History's First and Only Eyewitness Account
Roman senator and writer, Gaius Plinius Caecilius Secundus otherwise known as Pliny the Younger, who was seventeen years old at the time of the eruption, had witnessed the Vesuvius eruption of 79 AD from the home of his uncle in Misenum and managed to write a very accurate account some 25 years later. Originally intended as letters for historian Tacitus, to describe and perhaps glorify the death of his uncle Pliny the Elder (Gaius Plinius Secundus), his letters were later discovered in the 16th century and had become a crucial primary piece of evidence in unraveling the different stages of the eruption.
(Above) Artist's impression of Pliny the Elder and Pliny the Younger by Barry Moser.
EXTRACTS FROM PLINY'S LETTERS 6.16 AND 6.20
THE ERUPTION FROM AN ANCIENT ROMAN’S POINT OF VIEW
“There had been tremors for many days previously, a common occurrence in Campania and no cause for panic. But that night the shaking grew much stronger; people thought it was an upheaval, not just a tremor.”
“Up comes a friend of my uncle’s, recently arrived from Spain. When he sees my mother and me sitting there, and me even reading a book, he scolds her for her calm and me for my lack of concern. But I kept on with my book.”
Ancient Pompeii was located on a volcanic plain in Southern Italy called Campania while Mount Vesuvius sits on two fissures in the earth’s crust, dominating this plain. When Pliny describes the earth tremors in Campania in a casual manner, saying they are frequent or “a common occurrence,” it makes evident that people were neither particularly shocked nor frightened at the time before the eruption, that they were clearly unaware of the link between seismic activity and volcanic activity. In our scientifically advanced world today, we can understand that Mount Vesuvius’ long period of inactivity before the eruption, was a clear link to the catastrophic magnitude this eruption would eventually have. The earth tremors that Pliny describes in his letter, as growing “much stronger” were a sign of the mounting seismic activity in Mount Vesuvius- a looming disaster.
“The cloud was rising from the mountain…I can best describe its shape by likening it to a pine tree. It rose into the sky on a very long “trunk” from which spread some “branches.” I imagine it had been raised by a sudden blast, which then weakened, leaving the cloud unsupported so that its own weight caused it to spread sideways. Some of the cloud was white in other parts there were dark patches of dirt and ash. The sight of it made the scientist in my uncle determined to see it closer at hand.”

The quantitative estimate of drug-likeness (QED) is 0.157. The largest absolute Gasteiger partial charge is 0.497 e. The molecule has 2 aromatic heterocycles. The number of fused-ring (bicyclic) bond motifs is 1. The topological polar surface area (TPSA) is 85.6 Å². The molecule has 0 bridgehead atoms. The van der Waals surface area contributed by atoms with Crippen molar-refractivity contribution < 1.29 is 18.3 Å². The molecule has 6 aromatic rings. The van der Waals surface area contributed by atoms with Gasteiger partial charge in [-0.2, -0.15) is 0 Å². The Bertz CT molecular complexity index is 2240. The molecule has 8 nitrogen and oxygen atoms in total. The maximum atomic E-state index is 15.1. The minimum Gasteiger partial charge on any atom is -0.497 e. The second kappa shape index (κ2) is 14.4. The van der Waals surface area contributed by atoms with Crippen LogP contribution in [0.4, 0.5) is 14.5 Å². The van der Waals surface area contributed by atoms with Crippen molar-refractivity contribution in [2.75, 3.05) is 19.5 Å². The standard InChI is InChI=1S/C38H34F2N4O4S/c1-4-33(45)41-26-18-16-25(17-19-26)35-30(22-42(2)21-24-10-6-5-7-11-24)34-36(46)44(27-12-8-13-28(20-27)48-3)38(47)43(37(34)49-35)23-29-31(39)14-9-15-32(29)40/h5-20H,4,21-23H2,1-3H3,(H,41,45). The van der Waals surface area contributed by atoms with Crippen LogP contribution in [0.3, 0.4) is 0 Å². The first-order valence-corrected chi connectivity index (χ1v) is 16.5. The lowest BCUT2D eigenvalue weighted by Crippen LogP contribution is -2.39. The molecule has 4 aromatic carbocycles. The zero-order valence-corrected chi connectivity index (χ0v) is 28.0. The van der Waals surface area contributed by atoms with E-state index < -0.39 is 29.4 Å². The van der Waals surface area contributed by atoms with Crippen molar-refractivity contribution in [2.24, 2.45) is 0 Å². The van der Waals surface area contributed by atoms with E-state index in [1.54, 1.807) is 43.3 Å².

Here, Pliny describes the strange and towering cloud, that emerged 20 kilometers into the sky, suddenly from Mount Vesuvius- when it had erupted and how it had made his uncle decide it was a matter that needed to be investigated urgently. This blast that occurred on that fateful day, according to volcanological research conducted in the years following the rediscovery of Pompeii, and according to Pliny’s account, had sent a plume of “dirt and ash” so high into the sky that it could be seen for hundreds of miles around. Which justifies how Pliny had managed to witness the eruption despite his location at the time, which was across the bay from Mount Vesuvius, in Misenum. He describes the cloud as billowing upwards at first somewhat similar to a “trunk” then later spreading into a shape that resembled “a pine tree” or what we would call now as a ‘mushroom cloud’ due to its similarity in shape. Modern geologists have later found that this blast consisted of superheated volcanic gas, ashes and debris ejected from Vesuvius’ crater, and that as the column of the volcano cooled the volcanic matter began to move with the wind and rain down on Pompeii. Why did Vesuvius suddenly erupt? A reservoir as wide as 3 kilometers of smoldering magma had formed beneath the volcano, held by a plug of old magma. When Vesuvius had burst out the cloud that Pliny had seen, it was due to a chemical reaction involving water and gases that had bust the lava plug trapping the magma- Vesuvius had come back to life. Pliny’s detailed description of this cloud critical in determining the type of eruption that destroyed the city of Pompeii. So detailed and vital in the investigation, in fact, that in honor of Pliny the Younger they named the eruption after him- a Plinian eruption.